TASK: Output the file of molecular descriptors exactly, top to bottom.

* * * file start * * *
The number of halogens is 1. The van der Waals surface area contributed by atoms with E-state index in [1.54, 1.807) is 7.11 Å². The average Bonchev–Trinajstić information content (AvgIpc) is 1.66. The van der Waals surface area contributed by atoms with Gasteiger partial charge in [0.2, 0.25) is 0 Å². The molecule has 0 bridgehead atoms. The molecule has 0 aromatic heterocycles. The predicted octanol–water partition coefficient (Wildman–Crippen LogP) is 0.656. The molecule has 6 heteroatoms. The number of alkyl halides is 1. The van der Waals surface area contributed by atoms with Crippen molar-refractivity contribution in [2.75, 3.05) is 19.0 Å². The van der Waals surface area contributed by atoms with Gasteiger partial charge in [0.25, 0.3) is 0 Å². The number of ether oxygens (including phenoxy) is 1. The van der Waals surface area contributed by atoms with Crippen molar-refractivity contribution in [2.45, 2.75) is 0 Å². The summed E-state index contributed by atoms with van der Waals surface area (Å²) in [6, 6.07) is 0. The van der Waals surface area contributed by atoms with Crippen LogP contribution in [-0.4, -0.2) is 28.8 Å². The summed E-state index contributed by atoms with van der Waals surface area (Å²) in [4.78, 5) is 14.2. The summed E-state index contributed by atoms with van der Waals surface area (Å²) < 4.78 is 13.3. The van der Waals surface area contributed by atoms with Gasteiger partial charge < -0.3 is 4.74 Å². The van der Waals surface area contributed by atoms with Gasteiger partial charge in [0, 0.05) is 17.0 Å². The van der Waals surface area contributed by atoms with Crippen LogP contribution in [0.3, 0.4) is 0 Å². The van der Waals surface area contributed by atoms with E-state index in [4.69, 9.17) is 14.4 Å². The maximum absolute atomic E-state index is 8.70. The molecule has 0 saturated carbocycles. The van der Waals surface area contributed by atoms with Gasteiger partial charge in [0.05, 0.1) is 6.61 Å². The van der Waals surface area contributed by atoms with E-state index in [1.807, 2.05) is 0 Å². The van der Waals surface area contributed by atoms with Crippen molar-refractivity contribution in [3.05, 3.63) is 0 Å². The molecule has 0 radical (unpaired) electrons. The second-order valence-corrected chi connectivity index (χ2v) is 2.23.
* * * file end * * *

The number of halogens is 1. The van der Waals surface area contributed by atoms with E-state index in [1.54, 1.807) is 7.11 Å². The average Bonchev–Trinajstić information content (AvgIpc) is 1.66. The van der Waals surface area contributed by atoms with Gasteiger partial charge in [0.2, 0.25) is 0 Å². The molecule has 0 bridgehead atoms. The molecule has 0 aromatic heterocycles. The predicted octanol–water partition coefficient (Wildman–Crippen LogP) is 0.656. The molecule has 6 heteroatoms. The number of alkyl halides is 1. The van der Waals surface area contributed by atoms with Crippen molar-refractivity contribution in [2.75, 3.05) is 19.0 Å². The van der Waals surface area contributed by atoms with Gasteiger partial charge in [0.25, 0.3) is 0 Å². The number of ether oxygens (including phenoxy) is 1. The van der Waals surface area contributed by atoms with Crippen molar-refractivity contribution in [2.45, 2.75) is 0 Å². The summed E-state index contributed by atoms with van der Waals surface area (Å²) in [6, 6.07) is 0. The van der Waals surface area contributed by atoms with Crippen LogP contribution in [-0.4, -0.2) is 28.8 Å². The summed E-state index contributed by atoms with van der Waals surface area (Å²) in [4.78, 5) is 14.2. The summed E-state index contributed by atoms with van der Waals surface area (Å²) < 4.78 is 13.3. The van der Waals surface area contributed by atoms with Gasteiger partial charge < -0.3 is 4.74 Å². The van der Waals surface area contributed by atoms with Gasteiger partial charge in [0, 0.05) is 17.0 Å². The van der Waals surface area contributed by atoms with Crippen LogP contribution in [0.3, 0.4) is 0 Å². The van der Waals surface area contributed by atoms with E-state index in [4.69, 9.17) is 14.4 Å². The maximum absolute atomic E-state index is 8.70. The molecule has 0 saturated carbocycles. The van der Waals surface area contributed by atoms with Gasteiger partial charge in [0.05, 0.1) is 6.61 Å². The van der Waals surface area contributed by atoms with E-state index in [1.807, 2.05) is 0 Å². The van der Waals surface area contributed by atoms with Crippen molar-refractivity contribution in [3.05, 3.63) is 0 Å². The molecule has 0 radical (unpaired) electrons. The second-order valence-corrected chi connectivity index (χ2v) is 2.23.